Almost as soon as the World Health Organization declared it a public health emergency of international concern, there was a rush in the scientific community to publish what we know about it. Like we’ve seen with the race to develop a vaccine, there was also a race to publish scientific papers on who is most vulnerable, how the virus spreads and now, with more data, what individual recovery looks like.
The first research articles were published in April 2020, just about a month after schools, workplaces and businesses in North America locked down in order to slow the spread of the virus A number of studies showed startling images of a visible reduction in air pollution, and correlated air pollution to an increased likelihood of mortality from COVID-19. Carleton University professor Paul Villeneuve, along with McGill University professor Mark Goldberg, had serious reservations about this research, so they studied the studies — nine of them — and found flaws, including the lack of peer-reviewed research, in the science. Canadian Geographic spoke with Villeneuve on the problems they uncovered and published about in Environmental Health Perspectives.
On the point behind his research
We see that there’s some serious flaws in the studies that have been done. We have serious concerns because people putting out this kind of work are sort of circumventing the peer review process. We don’t think it’s good science. Part of the challenge with COVID-19 is everyone’s rushing to understand what’s going on to try to come up with research that will improve public health. Obviously some research is better than others, but some have major issues.
It all began from a paper that came out by a group at Harvard University around the end of April, that really struck us as missing the complexities. They came out with a very definitive number — if you increase air pollution by one unit, the risk of COVID death will increase by 15 per cent — and it was picked up by the New York Times and tweeted by Joe Biden and we said “Hold on a second.”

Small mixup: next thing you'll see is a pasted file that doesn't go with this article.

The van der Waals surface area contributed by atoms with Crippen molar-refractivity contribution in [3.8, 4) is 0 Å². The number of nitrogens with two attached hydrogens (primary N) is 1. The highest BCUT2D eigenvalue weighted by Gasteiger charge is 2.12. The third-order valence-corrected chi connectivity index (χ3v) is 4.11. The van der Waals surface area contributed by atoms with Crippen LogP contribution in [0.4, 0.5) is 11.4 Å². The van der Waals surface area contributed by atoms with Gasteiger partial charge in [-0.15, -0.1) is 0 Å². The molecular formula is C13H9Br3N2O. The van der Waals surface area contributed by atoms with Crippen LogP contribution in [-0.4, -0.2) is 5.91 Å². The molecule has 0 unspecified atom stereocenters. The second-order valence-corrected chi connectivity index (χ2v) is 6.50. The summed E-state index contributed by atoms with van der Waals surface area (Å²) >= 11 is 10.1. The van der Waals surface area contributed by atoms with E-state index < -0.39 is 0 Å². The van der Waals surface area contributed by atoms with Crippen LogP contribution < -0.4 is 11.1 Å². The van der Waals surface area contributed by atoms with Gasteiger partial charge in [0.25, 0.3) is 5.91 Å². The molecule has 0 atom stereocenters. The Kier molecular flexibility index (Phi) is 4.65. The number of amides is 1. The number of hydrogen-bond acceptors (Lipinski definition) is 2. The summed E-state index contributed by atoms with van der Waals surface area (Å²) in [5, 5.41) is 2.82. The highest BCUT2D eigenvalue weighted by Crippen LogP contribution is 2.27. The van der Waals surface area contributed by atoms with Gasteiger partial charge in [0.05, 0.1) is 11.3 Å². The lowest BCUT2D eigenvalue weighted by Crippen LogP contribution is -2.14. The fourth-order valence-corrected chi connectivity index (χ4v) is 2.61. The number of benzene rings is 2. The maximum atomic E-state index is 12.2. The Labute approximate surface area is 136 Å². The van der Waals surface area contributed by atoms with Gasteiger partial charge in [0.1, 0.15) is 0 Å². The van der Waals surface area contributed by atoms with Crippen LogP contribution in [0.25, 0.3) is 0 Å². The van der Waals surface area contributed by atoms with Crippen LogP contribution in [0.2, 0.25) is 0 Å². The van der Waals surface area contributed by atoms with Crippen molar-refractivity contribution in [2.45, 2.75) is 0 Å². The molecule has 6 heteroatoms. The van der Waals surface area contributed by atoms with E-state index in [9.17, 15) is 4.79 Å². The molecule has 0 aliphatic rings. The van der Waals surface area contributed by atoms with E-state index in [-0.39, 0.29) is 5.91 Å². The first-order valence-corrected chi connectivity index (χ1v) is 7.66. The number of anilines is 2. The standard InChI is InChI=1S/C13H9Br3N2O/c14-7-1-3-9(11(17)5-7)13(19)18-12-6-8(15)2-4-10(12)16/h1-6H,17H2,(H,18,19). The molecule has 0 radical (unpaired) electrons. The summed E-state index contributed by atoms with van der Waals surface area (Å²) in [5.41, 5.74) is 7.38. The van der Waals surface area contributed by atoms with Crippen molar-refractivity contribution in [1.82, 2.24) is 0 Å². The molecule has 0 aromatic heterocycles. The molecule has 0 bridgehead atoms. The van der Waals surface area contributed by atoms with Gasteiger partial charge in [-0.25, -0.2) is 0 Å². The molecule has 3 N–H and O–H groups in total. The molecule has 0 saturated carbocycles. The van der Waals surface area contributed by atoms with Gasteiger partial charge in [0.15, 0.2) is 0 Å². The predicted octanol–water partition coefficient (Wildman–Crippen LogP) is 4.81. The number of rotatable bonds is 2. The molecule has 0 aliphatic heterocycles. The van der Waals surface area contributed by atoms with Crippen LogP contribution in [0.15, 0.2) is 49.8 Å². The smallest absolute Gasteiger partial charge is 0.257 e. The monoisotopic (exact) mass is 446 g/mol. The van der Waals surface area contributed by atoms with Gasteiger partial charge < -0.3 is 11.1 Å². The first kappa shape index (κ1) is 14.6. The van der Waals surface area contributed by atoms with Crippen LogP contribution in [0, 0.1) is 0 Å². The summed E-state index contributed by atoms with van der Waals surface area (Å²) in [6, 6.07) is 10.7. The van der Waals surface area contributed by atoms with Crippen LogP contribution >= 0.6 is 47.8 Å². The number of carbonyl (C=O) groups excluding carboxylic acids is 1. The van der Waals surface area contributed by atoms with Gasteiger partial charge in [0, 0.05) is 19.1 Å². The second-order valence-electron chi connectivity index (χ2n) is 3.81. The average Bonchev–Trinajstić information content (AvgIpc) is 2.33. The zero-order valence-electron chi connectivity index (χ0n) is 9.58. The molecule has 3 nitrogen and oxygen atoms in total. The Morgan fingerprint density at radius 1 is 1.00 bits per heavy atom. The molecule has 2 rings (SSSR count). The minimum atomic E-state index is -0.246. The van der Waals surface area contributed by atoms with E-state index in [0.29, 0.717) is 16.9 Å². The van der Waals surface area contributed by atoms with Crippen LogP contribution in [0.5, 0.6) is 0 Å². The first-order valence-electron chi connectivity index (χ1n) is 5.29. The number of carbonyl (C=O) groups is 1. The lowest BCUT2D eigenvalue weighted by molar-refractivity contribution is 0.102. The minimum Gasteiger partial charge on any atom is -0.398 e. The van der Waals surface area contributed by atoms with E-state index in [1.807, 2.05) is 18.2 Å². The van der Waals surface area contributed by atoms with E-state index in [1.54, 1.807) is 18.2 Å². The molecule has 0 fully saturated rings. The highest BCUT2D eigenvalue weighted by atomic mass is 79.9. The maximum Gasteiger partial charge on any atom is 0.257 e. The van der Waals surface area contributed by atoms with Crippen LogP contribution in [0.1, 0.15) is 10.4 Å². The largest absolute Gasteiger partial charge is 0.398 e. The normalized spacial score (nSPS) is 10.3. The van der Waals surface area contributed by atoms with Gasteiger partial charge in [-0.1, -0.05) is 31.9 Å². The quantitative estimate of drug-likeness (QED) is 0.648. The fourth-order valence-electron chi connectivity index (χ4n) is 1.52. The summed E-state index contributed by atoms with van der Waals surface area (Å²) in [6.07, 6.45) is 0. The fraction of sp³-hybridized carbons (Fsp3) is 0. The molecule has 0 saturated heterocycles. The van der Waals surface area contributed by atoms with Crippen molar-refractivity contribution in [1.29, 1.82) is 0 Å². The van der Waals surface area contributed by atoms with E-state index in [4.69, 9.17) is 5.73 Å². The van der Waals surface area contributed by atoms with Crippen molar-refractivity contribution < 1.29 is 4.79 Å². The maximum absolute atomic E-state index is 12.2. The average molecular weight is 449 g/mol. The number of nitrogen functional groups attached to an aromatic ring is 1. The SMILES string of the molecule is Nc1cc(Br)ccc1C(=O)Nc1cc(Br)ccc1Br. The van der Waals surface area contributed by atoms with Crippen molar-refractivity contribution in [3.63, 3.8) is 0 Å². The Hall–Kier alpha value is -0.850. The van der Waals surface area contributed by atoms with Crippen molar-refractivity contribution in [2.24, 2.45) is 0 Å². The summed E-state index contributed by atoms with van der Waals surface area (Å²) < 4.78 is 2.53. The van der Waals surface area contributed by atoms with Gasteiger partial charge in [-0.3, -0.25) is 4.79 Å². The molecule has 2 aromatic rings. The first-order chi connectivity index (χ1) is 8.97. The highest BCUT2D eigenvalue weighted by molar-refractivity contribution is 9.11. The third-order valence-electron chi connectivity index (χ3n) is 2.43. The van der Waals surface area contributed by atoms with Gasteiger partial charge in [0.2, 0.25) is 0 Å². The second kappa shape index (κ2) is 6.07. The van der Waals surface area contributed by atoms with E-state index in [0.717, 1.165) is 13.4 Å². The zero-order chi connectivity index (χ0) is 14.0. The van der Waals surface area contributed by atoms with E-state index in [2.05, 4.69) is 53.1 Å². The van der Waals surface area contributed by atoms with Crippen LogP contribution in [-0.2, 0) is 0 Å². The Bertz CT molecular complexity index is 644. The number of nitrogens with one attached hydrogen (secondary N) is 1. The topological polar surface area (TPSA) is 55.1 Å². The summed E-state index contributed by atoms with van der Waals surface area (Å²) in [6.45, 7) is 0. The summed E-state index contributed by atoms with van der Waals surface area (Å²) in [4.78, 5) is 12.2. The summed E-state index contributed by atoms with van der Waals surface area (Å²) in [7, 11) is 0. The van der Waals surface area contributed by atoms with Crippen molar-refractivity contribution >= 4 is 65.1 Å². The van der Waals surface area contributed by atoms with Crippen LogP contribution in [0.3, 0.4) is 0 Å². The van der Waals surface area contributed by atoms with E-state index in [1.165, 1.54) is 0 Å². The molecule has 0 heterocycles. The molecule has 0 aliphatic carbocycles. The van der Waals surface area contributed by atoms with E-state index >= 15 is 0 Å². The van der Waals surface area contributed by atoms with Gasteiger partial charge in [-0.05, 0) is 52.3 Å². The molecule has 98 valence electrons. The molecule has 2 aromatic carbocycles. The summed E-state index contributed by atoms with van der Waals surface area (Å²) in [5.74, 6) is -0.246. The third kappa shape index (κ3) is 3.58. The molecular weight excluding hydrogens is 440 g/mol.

On the problems with the existing studies
Many of the studies we evaluated had major issues in terms of study design. They were looking at relationships between COVID-19 and air pollution and whether air pollution increased mortality — at a time when we weren’t even able to properly track deaths from COVID-19. This approach — measuring air pollution in a wide area and looking at mortality rates when the data is so poor — really raises concerns for us. For example, a few weeks ago there was a report of a motorcycle rally in South Dakota they thought accounted for 20 per cent of the cases in South Dakota. If you start looking at a correlation between air pollution and COVID deaths and you don’t account for things [like the motorcycle rally], that raises a lot of concerns in terms of the science. We agree it’s important to get research on COVID done quickly, but it has to be done right.
On how those problems get worse
There’s decades of air pollution research — really good research — that uses data collected at an individual level. But it’s a very politicized thing, like you have fossil fuel companies always trying to critique the science. So if you start putting out science of a lesser quality, it to some extent discredits the research that’s been done before.
On what happens now that there’s misleading research out there
You’ve already seen a little bit [of pull back] with Harvard — they’ve released an updated copy of their paper that essentially cut the risk estimates in half. This is going to be a research question that’s going to be really hard to try to answer. There’s a lot of work being done to look at health trajectories over time and addressing how air pollution is a risk factor with COVID. We know it’s bad and we know it’s bad for so many other things, so what’s the benefit in knowing whether or not air pollution increases the [COVID-19] risk?
There are no formal solutions for the problem identified here, but Villeneuve plans to re-examine published air pollution research as the COVID-19 pandemic continues.